Dr Marie Weir sought to make every day meaningful. The saying goes “you get back what you give” and if true, her generosity and love meant she saw both returned in abundance.
In her company, family, friends and students always felt listened to and that she was their personal cheerleader, encouraging each one to believe in themselves. Marie’s family members always had the surety that whatever they did, she would be a secure, loving, safe presence, a loyal confidante and friend.
Marie was a “doer”. She had abilities in abundance. Imagination, courage, drive and determination which, together with her resilience, meant that whatever she put her mind to, she would strive to succeed. These abilities were encouraged by her husband Douglas Weir, whom she married in 1951. They were a great team, bringing out the best in each other.
Marie broke new ground following her passions. She was appointed the first International Coach for the Scottish Women’s Hockey Squad in 1971.
A keen Dunfermline football supporter, Marie then revolutionised Scottish Women’s Hockey by pioneering the application of football tactics to the hockey field. She demanded 100 per cent of her Scottish Women and Schoolgirl squads. Her fair but tough approach, not always popular with the hockey Establishment, was vindicated with a historic first Scottish win in more than 39 years over the home side at Wembley in March 1972.
Always seeking social improvements, she became the first Vice Chair of Fife’s Children’s Panel, later being amongst the first to deliver the new Marriage Guidance Service. Next, she became the first salaried Student Counsellor in a Scottish Higher Education institution. Her philosophy, to keep learning and to do your best to make a positive difference in in the world, were cornerstones of her life.
Marie was christened Lilias Mary Watson Smith, born to Joseph Smart Smith, a farmer, and Lilias Jaffrey Walker, a PE teacher. Marie’s brother Andrew was born three years later, and the family was complete. After an idyllic farming life her father secured a job with Sutton Seeds in Reading and the family was uprooted.
A chequered schooling followed, starting and ending at Morrisons Academy, Crieff, when her father returned to work for SAI.
In Reading, Marie started at Malvern House School but quickly moved to the Abbey School for Girls where she excelled at hockey, playing for the school team and the Scarlet Runners aged 13.
Returning to Crieff she was very disappointed to be put back a year because it was decided that the English education system was inferior to that of Scotland. Hockey and friendships provided a stable thread of support through these times.
There became no question that she would become a PE teacher. She trained at Bedford College where she became known as Marie Jaffrey-Smith to distinguish her from another student. She would be known as this through her hockey playing years and for the Scottish team.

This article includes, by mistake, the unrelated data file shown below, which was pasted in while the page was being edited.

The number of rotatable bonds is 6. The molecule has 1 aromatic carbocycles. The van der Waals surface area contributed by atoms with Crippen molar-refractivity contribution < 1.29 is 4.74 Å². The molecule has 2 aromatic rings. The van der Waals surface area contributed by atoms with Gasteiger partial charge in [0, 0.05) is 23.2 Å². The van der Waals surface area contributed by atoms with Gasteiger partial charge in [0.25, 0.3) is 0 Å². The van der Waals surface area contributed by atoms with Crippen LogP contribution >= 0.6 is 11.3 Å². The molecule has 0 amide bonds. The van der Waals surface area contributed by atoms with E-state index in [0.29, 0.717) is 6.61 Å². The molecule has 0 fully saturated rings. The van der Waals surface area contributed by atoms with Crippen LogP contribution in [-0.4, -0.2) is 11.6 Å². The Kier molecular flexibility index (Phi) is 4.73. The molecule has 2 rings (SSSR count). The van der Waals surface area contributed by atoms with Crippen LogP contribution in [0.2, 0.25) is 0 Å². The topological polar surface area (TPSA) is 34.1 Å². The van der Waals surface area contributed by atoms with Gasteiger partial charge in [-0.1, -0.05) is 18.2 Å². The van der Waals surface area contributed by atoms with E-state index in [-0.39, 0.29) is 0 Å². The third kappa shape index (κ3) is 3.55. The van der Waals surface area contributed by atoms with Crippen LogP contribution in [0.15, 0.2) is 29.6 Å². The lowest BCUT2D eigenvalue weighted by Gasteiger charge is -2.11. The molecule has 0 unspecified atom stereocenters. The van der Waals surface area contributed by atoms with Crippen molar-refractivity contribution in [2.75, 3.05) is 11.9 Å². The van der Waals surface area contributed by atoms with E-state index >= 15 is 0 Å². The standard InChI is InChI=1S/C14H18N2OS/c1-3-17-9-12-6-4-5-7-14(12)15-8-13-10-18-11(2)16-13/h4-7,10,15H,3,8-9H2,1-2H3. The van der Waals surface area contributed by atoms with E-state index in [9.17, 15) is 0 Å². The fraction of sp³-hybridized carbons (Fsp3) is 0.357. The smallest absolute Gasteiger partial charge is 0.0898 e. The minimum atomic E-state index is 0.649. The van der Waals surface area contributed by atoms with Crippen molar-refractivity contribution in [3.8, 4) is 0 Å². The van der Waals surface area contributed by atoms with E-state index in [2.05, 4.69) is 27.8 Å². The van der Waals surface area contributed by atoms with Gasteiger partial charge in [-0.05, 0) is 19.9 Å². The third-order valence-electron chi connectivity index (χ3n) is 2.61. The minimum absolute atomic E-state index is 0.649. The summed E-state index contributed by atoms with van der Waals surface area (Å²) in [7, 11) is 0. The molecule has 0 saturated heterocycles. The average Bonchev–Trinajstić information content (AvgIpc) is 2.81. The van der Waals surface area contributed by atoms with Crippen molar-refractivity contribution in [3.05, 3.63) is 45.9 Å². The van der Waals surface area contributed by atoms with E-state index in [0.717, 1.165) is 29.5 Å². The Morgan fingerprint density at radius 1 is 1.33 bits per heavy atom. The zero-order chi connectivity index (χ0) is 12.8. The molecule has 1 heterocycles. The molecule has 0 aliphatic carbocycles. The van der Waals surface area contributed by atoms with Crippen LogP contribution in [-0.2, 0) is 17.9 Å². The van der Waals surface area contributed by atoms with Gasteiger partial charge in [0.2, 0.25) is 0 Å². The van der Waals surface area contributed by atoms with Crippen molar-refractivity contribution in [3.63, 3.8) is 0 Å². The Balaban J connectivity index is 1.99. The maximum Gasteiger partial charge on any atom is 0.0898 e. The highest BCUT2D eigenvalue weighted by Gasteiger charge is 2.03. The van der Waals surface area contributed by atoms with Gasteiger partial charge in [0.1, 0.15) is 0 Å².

An early Scottish success was the reward of a bronze medal at the first post-war IFWH World Conference in Holland in 1948, followed by a three-month tour to South Africa travelling by ship and train in 1950.
Marie’s first teaching job was at St Leonards School in St Andrews. She was required to undertake a written list of daily tasks, many of which were outside, whatever the weather.
A lecturing post at Dunfermline College of Physical Education quickly followed and it was here that she met Douglas.
Marie was a talented and published author including books on hockey (Women’s Hockey For The ‘70s and Hockey Coaching: A Psychological Approach to the Women’s Game) and history (Ferries in Scotland).
She also wrote short stories for the People’s Friend magazine and for ten years wrote a weekly Hockey column for The Scotsman.
Following a stroke she documented her life in a final book, The Times of my Life, which gives a unique insight into her experiences from childhood to the age of 90. Despite becoming registered blind Marie always had a pen in her hand and the “next story” project in her head. Her favourite places to write were St Andrews, the Isle of Arran and her haven, the study. She balanced raising a family of five with charity activities including Barnardo’s and the Freedom from Hunger Campaign, work as a teacher and lecturer, as a writer and with academic study. Marie achieved her MPhil (Counselling) then PhD (History), graduating in 1988, aged 62, from the University of Edinburgh, in the shortest time permitted by the University.
Marie inspired self confidence in others. Her mantra of “you can, and you will” was repeated often in numerous family and coaching situations. As a committed Christian, she was compassionate and kind.
Marie made lifelong friends beginning on her first day at primary school and added new ones all the way to her final weeks. Joy Tiley ensured ongoing support to all her academic activities and was a steadfast friend.
Marie is survived by Sally, Lindsay, Shona, Jaffrey, her nephew Grant and their families
Always forward-looking it was fitting that the hymn Marie chose as her last was “One More Step along the Way we go”.
Marie wrote: “There is time for much more in your life than you think possible. When one door shuts another door really does open. Just embrace it.”
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